Photo courtesy of Dan Gilrein
Worker honeybees will travel up to three miles away from their hives to forage for food and pollinate flowers. Local beekeepers say they are trying to help boost declining honeybee populations with colonies of their own.
Getting stung by a bee is the least of Laura Bavaro’s worries. But when it happens, the 36-year-old beekeeper takes the blame.
“Sometimes, you squish a bee and it stings you,” she said from behind a netted headdress Sunday afternoon, working one of 45 hives she keeps on Latham’s Farm in Orient. “But even if they are agitated, they really don’t want to sting you, because then their butts fall out and they die.”
Ms. Bavaro, who maintains 35 other colonies near her Southold home, is only one of several beekeepers, or apiarists, working on the North Fork to keep the natural world buzzing with honeybees.
Spring is the busiest time of year for beekeepers of all stripes, from the professional to the budding hobbyist — all of whom are worried about the steadily declining population of honeybees, said master beekeeper Ray Lackey. Without bees to pollinate plants, he said, reproduction won’t occur and new seeds won’t be produced — which means no more plants.
“For a long time, beekeepers on Long Island were immigrants” from Europe, said Mr. Lackey, owner of Sweet Pines Apiary in Bohemia and teacher of several classes on beekeeping. “A lot of those old-time beekeepers have given up, but what I’m seeing now is a new generation interested in the land and the environment.”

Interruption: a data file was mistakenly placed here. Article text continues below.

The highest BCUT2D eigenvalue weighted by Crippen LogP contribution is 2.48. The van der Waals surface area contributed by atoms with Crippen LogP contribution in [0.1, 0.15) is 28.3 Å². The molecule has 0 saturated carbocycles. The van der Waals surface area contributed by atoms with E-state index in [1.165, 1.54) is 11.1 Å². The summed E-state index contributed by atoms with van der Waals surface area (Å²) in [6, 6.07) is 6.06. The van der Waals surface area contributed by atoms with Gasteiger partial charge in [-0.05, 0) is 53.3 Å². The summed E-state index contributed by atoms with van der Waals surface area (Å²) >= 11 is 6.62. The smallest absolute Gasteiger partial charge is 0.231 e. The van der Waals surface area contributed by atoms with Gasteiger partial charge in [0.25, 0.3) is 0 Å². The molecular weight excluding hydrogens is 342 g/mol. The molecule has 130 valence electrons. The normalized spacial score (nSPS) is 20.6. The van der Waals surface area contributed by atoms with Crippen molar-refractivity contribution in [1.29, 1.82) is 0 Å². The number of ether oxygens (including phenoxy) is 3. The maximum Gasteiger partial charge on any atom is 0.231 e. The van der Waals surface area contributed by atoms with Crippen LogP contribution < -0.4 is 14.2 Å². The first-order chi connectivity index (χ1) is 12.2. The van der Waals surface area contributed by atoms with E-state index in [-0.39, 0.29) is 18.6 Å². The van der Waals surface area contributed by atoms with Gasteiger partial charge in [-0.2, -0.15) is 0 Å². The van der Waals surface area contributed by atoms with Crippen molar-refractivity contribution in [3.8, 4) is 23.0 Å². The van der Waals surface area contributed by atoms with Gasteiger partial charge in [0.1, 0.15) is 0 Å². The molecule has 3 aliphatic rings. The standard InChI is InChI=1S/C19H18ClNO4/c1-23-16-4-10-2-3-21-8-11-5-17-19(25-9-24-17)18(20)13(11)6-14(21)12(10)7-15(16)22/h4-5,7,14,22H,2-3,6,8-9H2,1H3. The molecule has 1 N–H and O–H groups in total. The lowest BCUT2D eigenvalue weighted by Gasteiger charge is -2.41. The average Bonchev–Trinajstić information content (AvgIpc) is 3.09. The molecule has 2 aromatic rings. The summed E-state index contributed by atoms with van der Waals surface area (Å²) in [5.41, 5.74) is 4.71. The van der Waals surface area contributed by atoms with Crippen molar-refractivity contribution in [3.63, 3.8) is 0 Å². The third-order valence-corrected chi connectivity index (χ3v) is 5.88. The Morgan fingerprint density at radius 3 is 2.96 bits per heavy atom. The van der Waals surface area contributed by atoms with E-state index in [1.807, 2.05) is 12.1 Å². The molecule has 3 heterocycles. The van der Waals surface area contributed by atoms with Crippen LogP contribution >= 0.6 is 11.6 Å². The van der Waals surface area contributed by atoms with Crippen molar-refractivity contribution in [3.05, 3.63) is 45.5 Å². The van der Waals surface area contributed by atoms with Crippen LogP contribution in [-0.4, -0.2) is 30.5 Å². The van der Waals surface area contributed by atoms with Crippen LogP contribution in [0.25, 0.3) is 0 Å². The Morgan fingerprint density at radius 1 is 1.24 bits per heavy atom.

Mr. Lackey is currently teaching a once-a-month beekeeping class at the Dorothy P. Flint 4-H Camp in Riverhead.
According to Jay Evans, a bee specialist for 11 years with the United States Department of Agriculture in Maryland, professional and hobbyist beekeepers are “working harder than usual” on maintaining their honeybee colonies due to declining populations in the U.S.
“The last major drop was about 10 years ago, and they’ve been steadily declining since,” he said. “We had about five million colonies in the 1950s, now we’re down to about three million.”
Mr. Evans said the reasons for the decline range from pesticides to parasitic mites to economic pressures that make beekeeping less profitable.
“It’s terribly hard for a beekeeper to make a living these days,” he said. “But as people become more aware of beekeeping and its beneficial effects on farming” — without bees to carry pollen, there wouldn’t be much farming